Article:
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Best bike seats for prostate health

I am over 50 years old and am having prostate problems.

My doctor says try a "prostate friendly" seat.

Doe REI have them?

What do you recommend?


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6 Replies

@Maison Thanks for reaching out!

While none of the bike saddles we carry specifically state that they are 'prostate friendly' here are a couple of options that would be a good starting point. We recommend checking with your doctor to make sure these are the correct saddles for your needs.

Selle Italia Max SLR Gel SuperFlow Saddle

Selle Italia Man Gel Flow Saddle

Selle Italia Max Flite Gel SuperFlow Saddle

Terry Liberator Y Gel Saddle

I hope this helps, thanks!


At REI, we believe time outside is fundamental to a life well lived.

To piggyback on REI-JohnJ


I strongly recommend getting sized at a good bike shop (they are an essential business in NY).  Most of them have a thing I call a Butt-O-Meter, a piece of memory foam that you sit on to make measuring your sit-bones easier and less invasive.  It is this part of your skeleton that should support your weight.  The distance between these two bones will determine how wide your saddle should be.  Go to a shop that has a good variety of saddles and a knowledgeable staff.  Some even have trial periods for saddles.  They should also ask you what kind of riding you do on the bike in question.

I'm 57 years old and put a lot of miles on my bike year 'round.  I have a Specialized Toupé (I know, weird name) which does have a cut-away.  But I also have a stock Surly saddle with no cut-away that does well for me.  The Toupé is my favorite, though.

Don't be fooled by wide saddles with lots of padding.  They won't go the distance.

Get thee to a good bike shop.

Superusers do not speak on behalf of REI and may have received
one or more gifts or other benefits from the co-op.

The best bike seat for you is going to depend on your riding position and you anatomy, among other variables, not just whether it has a cutout. In general, the more upright your riding position, the wider a saddle you might want.  Also, the wider your sit-bones are the wider a saddle you need.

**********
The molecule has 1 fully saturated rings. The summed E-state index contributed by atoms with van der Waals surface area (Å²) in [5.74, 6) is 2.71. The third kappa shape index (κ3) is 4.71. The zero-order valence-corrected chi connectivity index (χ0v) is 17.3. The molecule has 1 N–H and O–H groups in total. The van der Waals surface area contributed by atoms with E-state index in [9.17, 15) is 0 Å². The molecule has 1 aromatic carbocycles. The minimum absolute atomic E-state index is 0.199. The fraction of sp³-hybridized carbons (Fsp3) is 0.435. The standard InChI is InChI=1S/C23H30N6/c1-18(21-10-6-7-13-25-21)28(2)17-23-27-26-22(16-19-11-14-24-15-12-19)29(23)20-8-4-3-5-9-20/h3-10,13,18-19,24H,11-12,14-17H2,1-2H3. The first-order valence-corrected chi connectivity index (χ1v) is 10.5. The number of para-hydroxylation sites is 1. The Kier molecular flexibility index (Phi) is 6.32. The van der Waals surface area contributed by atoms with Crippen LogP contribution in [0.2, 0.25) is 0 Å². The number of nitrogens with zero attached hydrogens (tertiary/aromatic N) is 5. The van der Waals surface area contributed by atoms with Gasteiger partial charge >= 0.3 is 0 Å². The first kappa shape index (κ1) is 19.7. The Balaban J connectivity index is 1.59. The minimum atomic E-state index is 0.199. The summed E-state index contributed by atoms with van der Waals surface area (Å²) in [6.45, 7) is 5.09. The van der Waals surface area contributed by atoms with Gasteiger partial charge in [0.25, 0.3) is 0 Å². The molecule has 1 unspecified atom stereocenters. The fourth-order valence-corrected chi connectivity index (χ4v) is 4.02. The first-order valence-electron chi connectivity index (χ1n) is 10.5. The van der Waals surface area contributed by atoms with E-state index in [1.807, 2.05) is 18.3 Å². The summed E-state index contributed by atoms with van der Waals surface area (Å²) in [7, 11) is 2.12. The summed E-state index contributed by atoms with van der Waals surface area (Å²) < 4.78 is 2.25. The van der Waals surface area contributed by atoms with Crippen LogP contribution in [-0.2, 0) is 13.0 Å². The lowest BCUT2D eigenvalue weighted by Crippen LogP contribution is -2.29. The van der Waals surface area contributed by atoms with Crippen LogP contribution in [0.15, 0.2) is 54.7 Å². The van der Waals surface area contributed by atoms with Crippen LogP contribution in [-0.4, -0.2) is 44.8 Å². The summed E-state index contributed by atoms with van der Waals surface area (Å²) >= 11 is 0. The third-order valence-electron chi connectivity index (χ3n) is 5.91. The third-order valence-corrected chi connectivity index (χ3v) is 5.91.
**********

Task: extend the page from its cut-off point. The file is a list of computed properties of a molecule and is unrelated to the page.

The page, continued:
A good saddle is supportive and firm, not cushy.

Many cyclist go through a number of saddles before they find what is perfect. REI online has a good selection of saddles and I'm sure you'll be able find something that works for you.


can I resurrect this topic?  I'm 64, and a daily rider.  I spend about 9 hours per week in the saddle, and my male-specific anatomy is objecting.  Also, my hands go numb because I'm constantly pushing to get my weight over the sit bones.  I'd like to spend about $100 on a new cutaway saddle.  Anyone want to suggest your best options?

@monsoonsmith - For saddle advice, I stand by my earlier post (above). 

For problems with hands going numb, however, I am still searching. I have tried different gloves with different configurations of padding, but they all seem to yield similar results: some comfort, but my hands still go numb. One thing I do like, though, is a pair of grips that I got from Specialized: Body Geometry Contour grips. These have made the biggest difference so far, though they haven't completely solved my problems.

Superusers do not speak on behalf of REI and may have received
one or more gifts or other benefits from the co-op.